This National Runaway Prevention Month, Show There’s More to Youth than ‘Meets the Eye’

A young woman wearing a hoodie stands against a wall

National Runaway Prevention Month is back, which means it’s time to raise awareness about runaway and homeless youth and share ideas for keeping young people safe and stably housed. This year, the National Runaway Safeline—which spearheads the month-long event—also wants to get the word out that homeless youth are so much more than their housing status.

To honor the 2015 theme of “More Than Meets the Eye,” we’re shedding light on the complex factors that often go hand-in-hand with youth homelessness. These include:

  • Time in the foster care system. By the time they are in their mid-twenties, more than one-third of youth who age out of foster care will have been homeless at least once, according to a long-term study by Chapin Hall at the University of Chicago. Using this study as a guide, the research organization shares predictors of youth homelessness and suggestions to reduce its likelihood.
  • Being pregnant or parenting. Young parents are at risk of homelessness due to stigma and family rejection, while youth who are already homeless are more likely to become pregnant compared to their housed peers. An online issue brief published by the National Network for Youth offers recommendations for reducing housing stress for young parents (PDF, 756KB).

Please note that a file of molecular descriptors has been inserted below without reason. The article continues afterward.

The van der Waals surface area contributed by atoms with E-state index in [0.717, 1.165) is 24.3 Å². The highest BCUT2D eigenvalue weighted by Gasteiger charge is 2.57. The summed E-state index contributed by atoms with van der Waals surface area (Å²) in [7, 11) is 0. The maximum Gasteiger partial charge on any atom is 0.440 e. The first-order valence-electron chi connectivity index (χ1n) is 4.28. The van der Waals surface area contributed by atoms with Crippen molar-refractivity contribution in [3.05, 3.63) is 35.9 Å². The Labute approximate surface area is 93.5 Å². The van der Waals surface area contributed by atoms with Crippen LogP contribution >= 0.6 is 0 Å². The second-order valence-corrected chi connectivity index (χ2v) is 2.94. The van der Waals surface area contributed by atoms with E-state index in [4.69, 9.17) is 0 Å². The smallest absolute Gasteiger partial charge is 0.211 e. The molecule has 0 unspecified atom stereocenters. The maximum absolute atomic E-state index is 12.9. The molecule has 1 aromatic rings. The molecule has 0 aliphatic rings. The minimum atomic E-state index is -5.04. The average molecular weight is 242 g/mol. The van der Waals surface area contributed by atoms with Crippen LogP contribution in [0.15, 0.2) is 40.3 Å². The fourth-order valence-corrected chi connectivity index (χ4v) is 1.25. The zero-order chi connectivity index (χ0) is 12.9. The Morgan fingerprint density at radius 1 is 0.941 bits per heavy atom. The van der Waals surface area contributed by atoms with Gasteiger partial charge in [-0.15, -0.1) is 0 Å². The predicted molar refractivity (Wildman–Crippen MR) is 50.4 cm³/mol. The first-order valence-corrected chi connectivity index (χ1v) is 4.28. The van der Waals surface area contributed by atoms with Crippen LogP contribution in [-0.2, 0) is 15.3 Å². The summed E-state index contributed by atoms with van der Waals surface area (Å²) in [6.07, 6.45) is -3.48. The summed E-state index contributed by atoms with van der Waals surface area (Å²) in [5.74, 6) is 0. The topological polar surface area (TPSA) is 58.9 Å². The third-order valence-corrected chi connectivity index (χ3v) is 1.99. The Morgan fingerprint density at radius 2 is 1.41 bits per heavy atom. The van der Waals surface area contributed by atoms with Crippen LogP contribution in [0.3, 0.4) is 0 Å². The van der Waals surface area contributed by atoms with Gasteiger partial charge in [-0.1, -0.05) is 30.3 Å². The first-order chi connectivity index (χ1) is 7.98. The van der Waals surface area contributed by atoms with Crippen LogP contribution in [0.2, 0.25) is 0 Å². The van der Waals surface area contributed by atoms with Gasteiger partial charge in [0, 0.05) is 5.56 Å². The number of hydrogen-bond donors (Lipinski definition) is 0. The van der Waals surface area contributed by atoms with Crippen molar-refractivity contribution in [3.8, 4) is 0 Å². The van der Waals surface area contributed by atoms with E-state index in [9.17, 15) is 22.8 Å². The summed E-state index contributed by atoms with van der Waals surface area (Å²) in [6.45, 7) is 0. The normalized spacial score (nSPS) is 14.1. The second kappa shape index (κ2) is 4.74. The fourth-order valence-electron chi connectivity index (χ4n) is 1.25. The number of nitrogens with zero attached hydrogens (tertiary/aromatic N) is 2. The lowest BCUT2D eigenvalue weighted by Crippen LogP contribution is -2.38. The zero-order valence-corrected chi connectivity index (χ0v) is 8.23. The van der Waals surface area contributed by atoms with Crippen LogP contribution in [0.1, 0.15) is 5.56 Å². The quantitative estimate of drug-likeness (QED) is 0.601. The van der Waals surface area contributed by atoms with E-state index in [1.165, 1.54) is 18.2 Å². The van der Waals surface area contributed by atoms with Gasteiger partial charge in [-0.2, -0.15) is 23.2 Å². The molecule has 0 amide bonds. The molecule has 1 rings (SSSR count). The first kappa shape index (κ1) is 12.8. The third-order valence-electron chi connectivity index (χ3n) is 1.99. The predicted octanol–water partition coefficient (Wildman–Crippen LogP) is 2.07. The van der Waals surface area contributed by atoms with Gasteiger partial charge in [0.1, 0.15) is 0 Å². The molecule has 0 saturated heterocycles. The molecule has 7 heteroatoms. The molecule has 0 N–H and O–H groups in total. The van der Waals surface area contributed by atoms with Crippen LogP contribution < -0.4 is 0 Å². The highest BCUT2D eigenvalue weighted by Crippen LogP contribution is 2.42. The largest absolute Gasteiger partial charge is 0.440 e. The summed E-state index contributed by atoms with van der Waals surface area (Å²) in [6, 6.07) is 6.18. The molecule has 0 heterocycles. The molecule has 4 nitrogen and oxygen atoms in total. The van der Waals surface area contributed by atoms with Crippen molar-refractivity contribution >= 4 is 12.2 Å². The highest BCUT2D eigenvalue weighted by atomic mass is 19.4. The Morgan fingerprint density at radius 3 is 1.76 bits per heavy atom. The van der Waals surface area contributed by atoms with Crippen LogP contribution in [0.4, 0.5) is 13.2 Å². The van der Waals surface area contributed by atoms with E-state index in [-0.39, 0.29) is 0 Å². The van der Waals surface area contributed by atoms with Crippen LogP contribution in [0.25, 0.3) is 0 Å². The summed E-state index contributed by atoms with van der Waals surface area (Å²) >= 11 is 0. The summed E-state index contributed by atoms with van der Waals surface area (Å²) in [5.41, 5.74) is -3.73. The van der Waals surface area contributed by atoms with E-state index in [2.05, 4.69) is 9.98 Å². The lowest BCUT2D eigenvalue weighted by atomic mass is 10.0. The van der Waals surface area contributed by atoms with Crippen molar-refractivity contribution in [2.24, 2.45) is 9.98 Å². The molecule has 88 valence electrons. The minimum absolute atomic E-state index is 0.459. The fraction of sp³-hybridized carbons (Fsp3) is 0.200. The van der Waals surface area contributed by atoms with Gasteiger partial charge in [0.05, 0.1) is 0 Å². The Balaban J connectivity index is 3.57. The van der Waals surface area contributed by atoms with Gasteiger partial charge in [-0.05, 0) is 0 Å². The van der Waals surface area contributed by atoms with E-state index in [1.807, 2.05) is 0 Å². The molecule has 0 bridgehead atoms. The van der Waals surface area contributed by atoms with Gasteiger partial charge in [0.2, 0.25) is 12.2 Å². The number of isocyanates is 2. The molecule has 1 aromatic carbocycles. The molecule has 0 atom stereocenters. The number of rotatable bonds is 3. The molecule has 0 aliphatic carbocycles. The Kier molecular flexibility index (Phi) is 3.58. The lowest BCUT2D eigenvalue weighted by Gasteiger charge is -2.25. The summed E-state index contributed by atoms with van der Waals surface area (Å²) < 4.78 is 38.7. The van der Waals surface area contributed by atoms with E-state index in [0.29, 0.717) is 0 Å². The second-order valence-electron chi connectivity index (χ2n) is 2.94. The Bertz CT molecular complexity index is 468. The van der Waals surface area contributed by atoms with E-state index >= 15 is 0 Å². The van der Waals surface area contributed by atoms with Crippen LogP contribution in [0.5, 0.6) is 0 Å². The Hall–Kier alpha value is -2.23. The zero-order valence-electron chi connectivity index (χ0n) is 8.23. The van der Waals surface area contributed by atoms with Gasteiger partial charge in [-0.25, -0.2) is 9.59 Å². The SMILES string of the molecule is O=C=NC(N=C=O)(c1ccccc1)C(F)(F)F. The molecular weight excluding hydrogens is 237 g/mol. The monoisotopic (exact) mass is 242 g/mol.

• Trauma. Some homeless youth face traumatic events before they leave home and are re-traumatized while living on the street. This guide from The National Child Traumatic Stress Network helps shelter workers understand complex trauma among homeless children and families (PDF, 195KB), and how they can help rebuild a sense of safety and stability.

Use these resources to inform your own work with families and youth, or to educate others in your community about the issue. You can also learn how to build year-long attention around National Runaway Prevention Month or read about last year’s commemoration.

Publications discussed here do not necessarily reflect the views of the National Clearinghouse on Families and Youth, the Family and Youth Services Bureau, or the Administration for Children and Families.

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